The daily business briefing: February 23, 2022
The S&P 500 falls into correction territory but futures rebound, U.S. women's soccer team players win equal-pay settlement, and more
S&P 500 falls into correction territory
The S&P 500 on Tuesday fell into correction territory, defined as 10 percent below its recent high, as Russia recognized two breakaway regions in Ukraine and sent in troops as "peacekeepers," escalating the Ukraine crisis. The S&P dropped 1 percent to close at its lowest level in four months. It had been down 2 percent earlier in the day, but rebounded some after President Biden called Putin's moves an "invasion" and announced new sanctions against Russia. The Dow Jones Industrial Average closed the day down 1.4 percent. The tech-heavy Nasdaq Composite fell 1.2 percent. The Dow is now 8.7 percent below its January record, and the Nasdaq has fallen 17 percent from its November peak. Stock futures rebounded early Wednesday, with those tied to the S&P 500 up 0.6 percent at 6:30 a.m. ET.
Women's team players reach equal-pay settlement with U.S. soccer
The United States Soccer Federation has agreed to pay members of the U.S. women's national team $24 million to settle the players' equal-pay lawsuit, the opposing sides of the six-year legal battle announced in a Tuesday court filing. Under the settlement, the players will get a lump sum payment of $22 million plus another $2 million to be deposited into an account supporting retired players and their efforts to promote women's and girls' soccer. Each player can apply for up to $50,000 from the fund. The court must approve the final settlement once the federation and the team members reach a new collective bargaining agreement. The USSF has committed to equal pay rates for members of the women's and men's national teams. "This will fully resolve the litigation," the players said in a statement.
Home Depot shares drop as outlook dims despite strong earnings
Home Depot shares plunged 9.8 percent on Tuesday afternoon, accounting for about 223 points of the Dow Jones Industrial Average's 580-point decline. The losses came after Home Depot reported better-than-expected quarterly earnings and raised its dividend, but provided a disappointing profit outlook. Home Depot was the Dow's best performer in 2021. It gained more than 55 percent last year as customers increased spending on home upgrades while the housing market soared. But the company's shares have struggled this year, falling 24 percent as investors brace for the Federal Reserve to start raising interest rates to fight high inflation, pushing up mortgage rates and potentially triggering a housing slowdown. Rival home-improvement giant Lowe's reported strong sales and its shares rose 2 percent in pre-market trading.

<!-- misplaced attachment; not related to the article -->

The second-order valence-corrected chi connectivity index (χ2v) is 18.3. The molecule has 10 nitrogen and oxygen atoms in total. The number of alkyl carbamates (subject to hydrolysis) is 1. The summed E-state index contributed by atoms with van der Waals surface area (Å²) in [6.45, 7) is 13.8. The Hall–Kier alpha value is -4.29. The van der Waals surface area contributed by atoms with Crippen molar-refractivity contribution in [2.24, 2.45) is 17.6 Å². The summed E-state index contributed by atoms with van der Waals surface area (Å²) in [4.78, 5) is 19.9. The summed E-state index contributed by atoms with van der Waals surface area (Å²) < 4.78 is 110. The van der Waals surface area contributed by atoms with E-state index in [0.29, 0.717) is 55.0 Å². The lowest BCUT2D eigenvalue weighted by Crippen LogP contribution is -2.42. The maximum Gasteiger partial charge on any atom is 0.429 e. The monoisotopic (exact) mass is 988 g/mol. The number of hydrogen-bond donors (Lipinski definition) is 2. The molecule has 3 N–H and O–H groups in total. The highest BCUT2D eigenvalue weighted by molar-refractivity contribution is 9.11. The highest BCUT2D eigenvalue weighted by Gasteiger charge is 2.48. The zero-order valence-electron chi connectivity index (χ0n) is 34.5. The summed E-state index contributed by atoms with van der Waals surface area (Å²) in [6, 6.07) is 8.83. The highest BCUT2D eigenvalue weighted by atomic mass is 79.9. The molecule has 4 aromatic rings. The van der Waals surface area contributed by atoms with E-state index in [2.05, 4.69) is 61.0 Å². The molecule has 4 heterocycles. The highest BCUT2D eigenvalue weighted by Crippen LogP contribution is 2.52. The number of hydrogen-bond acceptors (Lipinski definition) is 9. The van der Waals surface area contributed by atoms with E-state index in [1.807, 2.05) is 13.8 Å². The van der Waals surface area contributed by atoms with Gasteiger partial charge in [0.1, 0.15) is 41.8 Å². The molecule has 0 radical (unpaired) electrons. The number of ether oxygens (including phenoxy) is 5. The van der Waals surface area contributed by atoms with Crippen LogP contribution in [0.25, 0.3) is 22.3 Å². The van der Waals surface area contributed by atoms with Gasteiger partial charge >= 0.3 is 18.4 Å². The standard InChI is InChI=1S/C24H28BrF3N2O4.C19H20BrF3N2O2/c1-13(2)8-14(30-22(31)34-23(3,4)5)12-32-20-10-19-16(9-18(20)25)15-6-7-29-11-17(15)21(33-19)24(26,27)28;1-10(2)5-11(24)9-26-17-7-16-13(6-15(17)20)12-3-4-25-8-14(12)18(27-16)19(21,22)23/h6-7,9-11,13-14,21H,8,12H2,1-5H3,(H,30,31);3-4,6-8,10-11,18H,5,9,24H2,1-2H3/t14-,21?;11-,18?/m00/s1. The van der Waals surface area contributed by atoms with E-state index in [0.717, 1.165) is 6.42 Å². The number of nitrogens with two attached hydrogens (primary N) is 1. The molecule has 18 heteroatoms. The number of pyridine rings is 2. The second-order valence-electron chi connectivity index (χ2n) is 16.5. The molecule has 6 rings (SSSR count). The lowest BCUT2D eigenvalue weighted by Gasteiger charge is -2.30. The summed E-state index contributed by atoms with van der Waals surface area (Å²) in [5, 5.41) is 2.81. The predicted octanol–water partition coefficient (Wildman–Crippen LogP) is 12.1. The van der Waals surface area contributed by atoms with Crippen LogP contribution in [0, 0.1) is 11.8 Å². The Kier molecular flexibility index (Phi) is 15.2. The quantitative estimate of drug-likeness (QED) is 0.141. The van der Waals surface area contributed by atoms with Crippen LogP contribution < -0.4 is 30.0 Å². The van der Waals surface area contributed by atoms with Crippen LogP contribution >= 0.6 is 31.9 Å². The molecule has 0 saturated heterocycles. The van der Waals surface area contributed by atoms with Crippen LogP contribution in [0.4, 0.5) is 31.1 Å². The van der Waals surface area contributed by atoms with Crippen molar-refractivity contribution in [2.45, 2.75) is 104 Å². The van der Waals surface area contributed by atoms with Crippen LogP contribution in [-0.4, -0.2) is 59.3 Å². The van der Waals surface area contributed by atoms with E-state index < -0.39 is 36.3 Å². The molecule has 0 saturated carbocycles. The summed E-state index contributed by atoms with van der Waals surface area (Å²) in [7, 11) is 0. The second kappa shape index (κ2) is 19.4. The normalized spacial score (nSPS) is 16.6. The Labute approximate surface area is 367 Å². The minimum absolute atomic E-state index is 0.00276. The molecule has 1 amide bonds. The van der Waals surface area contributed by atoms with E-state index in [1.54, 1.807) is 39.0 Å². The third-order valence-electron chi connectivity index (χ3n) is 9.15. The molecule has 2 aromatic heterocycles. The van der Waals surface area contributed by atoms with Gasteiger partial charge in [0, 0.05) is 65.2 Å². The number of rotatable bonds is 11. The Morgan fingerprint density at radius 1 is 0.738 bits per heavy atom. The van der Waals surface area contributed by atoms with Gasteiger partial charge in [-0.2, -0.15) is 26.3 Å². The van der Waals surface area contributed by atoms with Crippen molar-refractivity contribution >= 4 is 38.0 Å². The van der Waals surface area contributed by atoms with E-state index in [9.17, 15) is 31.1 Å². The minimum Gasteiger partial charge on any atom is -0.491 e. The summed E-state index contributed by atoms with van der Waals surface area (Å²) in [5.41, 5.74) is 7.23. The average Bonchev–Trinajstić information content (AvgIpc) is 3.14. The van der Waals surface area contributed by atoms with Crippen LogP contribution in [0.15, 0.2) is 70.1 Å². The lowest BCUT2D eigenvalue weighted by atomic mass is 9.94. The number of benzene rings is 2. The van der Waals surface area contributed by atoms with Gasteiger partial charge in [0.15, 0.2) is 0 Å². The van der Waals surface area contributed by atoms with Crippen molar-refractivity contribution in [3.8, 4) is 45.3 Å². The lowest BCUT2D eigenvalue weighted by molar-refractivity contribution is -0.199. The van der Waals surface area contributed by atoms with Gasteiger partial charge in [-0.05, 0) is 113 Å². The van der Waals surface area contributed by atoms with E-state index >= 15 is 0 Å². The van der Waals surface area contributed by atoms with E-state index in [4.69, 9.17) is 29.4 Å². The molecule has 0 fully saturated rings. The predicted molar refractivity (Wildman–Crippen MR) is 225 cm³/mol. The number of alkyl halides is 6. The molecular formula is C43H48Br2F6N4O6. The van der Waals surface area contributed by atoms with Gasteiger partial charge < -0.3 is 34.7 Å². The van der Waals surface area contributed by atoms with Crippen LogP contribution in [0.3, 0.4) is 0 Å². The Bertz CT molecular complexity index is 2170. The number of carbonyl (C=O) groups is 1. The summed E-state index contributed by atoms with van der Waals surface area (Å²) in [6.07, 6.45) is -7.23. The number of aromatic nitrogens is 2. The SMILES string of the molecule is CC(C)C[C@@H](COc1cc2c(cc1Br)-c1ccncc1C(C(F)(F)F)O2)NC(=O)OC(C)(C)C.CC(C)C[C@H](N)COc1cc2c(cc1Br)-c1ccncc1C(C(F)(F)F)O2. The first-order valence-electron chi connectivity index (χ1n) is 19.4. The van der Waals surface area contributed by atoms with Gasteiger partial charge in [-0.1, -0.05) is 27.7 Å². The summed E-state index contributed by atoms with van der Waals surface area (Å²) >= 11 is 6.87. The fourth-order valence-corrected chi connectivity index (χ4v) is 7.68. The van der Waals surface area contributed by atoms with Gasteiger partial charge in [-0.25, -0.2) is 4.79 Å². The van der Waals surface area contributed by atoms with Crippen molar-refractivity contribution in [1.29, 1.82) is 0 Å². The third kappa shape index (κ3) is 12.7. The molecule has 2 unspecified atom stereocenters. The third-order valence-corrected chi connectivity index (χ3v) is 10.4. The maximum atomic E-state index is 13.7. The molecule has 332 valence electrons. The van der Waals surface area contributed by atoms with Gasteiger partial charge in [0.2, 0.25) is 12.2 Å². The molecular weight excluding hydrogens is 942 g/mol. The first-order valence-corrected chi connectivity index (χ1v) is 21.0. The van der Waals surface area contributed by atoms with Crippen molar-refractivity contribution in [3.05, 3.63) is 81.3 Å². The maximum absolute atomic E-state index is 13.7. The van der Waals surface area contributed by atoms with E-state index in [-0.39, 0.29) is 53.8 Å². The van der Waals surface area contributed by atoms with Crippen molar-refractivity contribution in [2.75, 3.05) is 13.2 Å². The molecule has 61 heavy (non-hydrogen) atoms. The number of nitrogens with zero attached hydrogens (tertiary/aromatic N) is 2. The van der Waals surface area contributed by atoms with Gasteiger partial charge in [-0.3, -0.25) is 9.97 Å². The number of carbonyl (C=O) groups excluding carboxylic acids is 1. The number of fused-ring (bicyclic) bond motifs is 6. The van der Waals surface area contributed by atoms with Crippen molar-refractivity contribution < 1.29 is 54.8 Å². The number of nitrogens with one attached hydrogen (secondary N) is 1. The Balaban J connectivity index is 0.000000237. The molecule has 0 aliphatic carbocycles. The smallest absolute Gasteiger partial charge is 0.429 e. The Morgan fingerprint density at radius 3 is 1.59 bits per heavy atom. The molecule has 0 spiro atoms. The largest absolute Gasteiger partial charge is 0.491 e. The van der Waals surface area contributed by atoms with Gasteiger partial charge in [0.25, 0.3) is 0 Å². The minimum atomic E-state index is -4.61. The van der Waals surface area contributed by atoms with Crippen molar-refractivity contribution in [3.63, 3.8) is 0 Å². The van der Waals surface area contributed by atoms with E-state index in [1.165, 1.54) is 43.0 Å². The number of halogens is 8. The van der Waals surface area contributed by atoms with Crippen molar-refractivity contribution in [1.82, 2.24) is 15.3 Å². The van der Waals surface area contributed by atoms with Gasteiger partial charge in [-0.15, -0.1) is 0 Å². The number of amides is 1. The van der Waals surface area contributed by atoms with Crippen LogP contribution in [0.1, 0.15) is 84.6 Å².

Trump-linked Digital World's stock surges after Truth Social launch
Shares of Digital World Acquisition Corp, the blank-check company behind former President Donald Trump's new social media platform Truth Social, jumped 14 percent on Tuesday in the first day of trading following Sunday's launch on Apple's App Store. Truth Social topped the App Store's downloads, with 170,000 and counting since launch, research firm Apptopia said. Truth Social gives Trump a way to return to social media after he was banned by Twitter, Facebook, and Google for violating policies against inciting violence after a mob of his supporters attacked the Capitol on Jan. 6, 2021, in a failed attempt to overturn Trump's election loss, which he falsely blamed on voter fraud.
Stellantis reports strong profit in sign of auto industry recovery
Automaker Stellantis on Wednesday reported a profit of $15.1 billion in the first year after it was formed by the combination of Fiat Chrysler and Peugeot maker PSA Group. The reported profits represent a 179 percent yearly increase compared to its predecessors' combined results in 2020, when they faced ongoing supply-chain disruptions due to the pandemic. Stellantis shares rose 5 percent in early trading. The company, which makes the Jeep and Dodge brands, said it expected auto sales to rise 3 percent in North America and Europe, reinforcing signs that carmakers are regaining strength after two years of setbacks during the coronavirus pandemics. Stellantis said its projections assumed no more significant fallout from COVID-19.